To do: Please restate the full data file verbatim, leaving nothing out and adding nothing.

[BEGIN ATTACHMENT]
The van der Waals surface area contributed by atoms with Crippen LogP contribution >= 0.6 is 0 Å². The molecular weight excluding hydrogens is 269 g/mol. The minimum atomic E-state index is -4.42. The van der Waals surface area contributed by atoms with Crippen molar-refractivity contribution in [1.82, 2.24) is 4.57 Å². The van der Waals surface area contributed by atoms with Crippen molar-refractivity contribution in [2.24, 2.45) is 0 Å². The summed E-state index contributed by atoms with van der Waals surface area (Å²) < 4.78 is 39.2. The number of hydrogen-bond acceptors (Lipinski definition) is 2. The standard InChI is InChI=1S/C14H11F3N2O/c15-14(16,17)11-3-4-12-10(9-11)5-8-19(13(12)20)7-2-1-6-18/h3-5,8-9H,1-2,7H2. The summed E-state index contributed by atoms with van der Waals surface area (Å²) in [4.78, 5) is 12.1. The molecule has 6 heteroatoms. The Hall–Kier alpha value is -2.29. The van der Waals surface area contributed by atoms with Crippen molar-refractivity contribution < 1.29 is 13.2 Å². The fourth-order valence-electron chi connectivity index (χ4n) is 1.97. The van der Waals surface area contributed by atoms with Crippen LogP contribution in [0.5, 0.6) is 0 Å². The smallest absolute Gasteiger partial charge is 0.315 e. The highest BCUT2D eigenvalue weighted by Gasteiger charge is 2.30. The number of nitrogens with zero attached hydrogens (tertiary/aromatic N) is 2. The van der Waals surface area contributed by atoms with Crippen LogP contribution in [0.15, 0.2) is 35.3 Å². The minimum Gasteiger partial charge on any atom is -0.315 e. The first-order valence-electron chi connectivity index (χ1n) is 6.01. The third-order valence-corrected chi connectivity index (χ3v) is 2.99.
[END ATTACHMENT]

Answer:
The van der Waals surface area contributed by atoms with Crippen LogP contribution >= 0.6 is 0 Å². The molecular weight excluding hydrogens is 269 g/mol. The minimum atomic E-state index is -4.42. The van der Waals surface area contributed by atoms with Crippen molar-refractivity contribution in [1.82, 2.24) is 4.57 Å². The van der Waals surface area contributed by atoms with Crippen molar-refractivity contribution in [2.24, 2.45) is 0 Å². The summed E-state index contributed by atoms with van der Waals surface area (Å²) < 4.78 is 39.2. The number of hydrogen-bond acceptors (Lipinski definition) is 2. The standard InChI is InChI=1S/C14H11F3N2O/c15-14(16,17)11-3-4-12-10(9-11)5-8-19(13(12)20)7-2-1-6-18/h3-5,8-9H,1-2,7H2. The summed E-state index contributed by atoms with van der Waals surface area (Å²) in [4.78, 5) is 12.1. The molecule has 6 heteroatoms. The Hall–Kier alpha value is -2.29. The van der Waals surface area contributed by atoms with Crippen molar-refractivity contribution < 1.29 is 13.2 Å². The fourth-order valence-electron chi connectivity index (χ4n) is 1.97. The van der Waals surface area contributed by atoms with Crippen LogP contribution in [0.5, 0.6) is 0 Å². The smallest absolute Gasteiger partial charge is 0.315 e. The highest BCUT2D eigenvalue weighted by Gasteiger charge is 2.30. The number of nitrogens with zero attached hydrogens (tertiary/aromatic N) is 2. The van der Waals surface area contributed by atoms with Crippen LogP contribution in [0.15, 0.2) is 35.3 Å². The minimum Gasteiger partial charge on any atom is -0.315 e. The first-order valence-electron chi connectivity index (χ1n) is 6.01. The third-order valence-corrected chi connectivity index (χ3v) is 2.99.